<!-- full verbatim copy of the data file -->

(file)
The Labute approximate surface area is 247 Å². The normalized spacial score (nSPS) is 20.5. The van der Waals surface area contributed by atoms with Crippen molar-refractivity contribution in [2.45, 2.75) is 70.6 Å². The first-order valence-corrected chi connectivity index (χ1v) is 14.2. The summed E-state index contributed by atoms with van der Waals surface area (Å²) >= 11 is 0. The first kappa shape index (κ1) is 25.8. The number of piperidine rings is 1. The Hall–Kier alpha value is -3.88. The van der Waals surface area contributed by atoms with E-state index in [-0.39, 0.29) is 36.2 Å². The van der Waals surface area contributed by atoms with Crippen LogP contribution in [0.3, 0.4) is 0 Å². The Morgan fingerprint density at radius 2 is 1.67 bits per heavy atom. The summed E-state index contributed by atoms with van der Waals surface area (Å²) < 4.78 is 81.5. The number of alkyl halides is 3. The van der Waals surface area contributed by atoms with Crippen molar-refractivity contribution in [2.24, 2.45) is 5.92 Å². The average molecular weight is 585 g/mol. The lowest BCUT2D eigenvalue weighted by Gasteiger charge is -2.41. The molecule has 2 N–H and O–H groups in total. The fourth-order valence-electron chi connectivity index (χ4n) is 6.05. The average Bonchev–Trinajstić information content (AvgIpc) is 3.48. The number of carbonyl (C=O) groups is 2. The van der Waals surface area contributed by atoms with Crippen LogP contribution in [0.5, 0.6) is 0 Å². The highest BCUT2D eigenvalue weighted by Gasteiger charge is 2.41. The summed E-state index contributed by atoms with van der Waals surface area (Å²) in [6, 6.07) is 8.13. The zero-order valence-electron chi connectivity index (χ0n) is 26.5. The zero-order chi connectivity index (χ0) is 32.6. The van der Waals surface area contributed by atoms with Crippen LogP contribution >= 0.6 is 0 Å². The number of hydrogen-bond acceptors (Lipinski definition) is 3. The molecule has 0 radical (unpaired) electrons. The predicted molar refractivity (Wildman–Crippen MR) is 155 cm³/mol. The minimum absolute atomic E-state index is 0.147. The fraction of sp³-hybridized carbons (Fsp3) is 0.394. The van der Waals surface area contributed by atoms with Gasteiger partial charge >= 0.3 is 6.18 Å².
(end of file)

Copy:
The Labute approximate surface area is 247 Å². The normalized spacial score (nSPS) is 20.5. The van der Waals surface area contributed by atoms with Crippen molar-refractivity contribution in [2.45, 2.75) is 70.6 Å². The first-order valence-corrected chi connectivity index (χ1v) is 14.2. The summed E-state index contributed by atoms with van der Waals surface area (Å²) >= 11 is 0. The first kappa shape index (κ1) is 25.8. The number of piperidine rings is 1. The Hall–Kier alpha value is -3.88. The van der Waals surface area contributed by atoms with E-state index in [-0.39, 0.29) is 36.2 Å². The van der Waals surface area contributed by atoms with Crippen LogP contribution in [0.3, 0.4) is 0 Å². The Morgan fingerprint density at radius 2 is 1.67 bits per heavy atom. The summed E-state index contributed by atoms with van der Waals surface area (Å²) < 4.78 is 81.5. The number of alkyl halides is 3. The van der Waals surface area contributed by atoms with Crippen molar-refractivity contribution in [2.24, 2.45) is 5.92 Å². The average molecular weight is 585 g/mol. The lowest BCUT2D eigenvalue weighted by Gasteiger charge is -2.41. The molecule has 2 N–H and O–H groups in total. The fourth-order valence-electron chi connectivity index (χ4n) is 6.05. The average Bonchev–Trinajstić information content (AvgIpc) is 3.48. The number of carbonyl (C=O) groups is 2. The van der Waals surface area contributed by atoms with Crippen LogP contribution in [0.5, 0.6) is 0 Å². The highest BCUT2D eigenvalue weighted by Gasteiger charge is 2.41. The summed E-state index contributed by atoms with van der Waals surface area (Å²) in [6, 6.07) is 8.13. The zero-order valence-electron chi connectivity index (χ0n) is 26.5. The zero-order chi connectivity index (χ0) is 32.6. The van der Waals surface area contributed by atoms with Crippen LogP contribution >= 0.6 is 0 Å². The number of hydrogen-bond acceptors (Lipinski definition) is 3. The molecule has 0 radical (unpaired) electrons. The predicted molar refractivity (Wildman–Crippen MR) is 155 cm³/mol. The minimum absolute atomic E-state index is 0.147. The fraction of sp³-hybridized carbons (Fsp3) is 0.394. The van der Waals surface area contributed by atoms with Gasteiger partial charge >= 0.3 is 6.18 Å².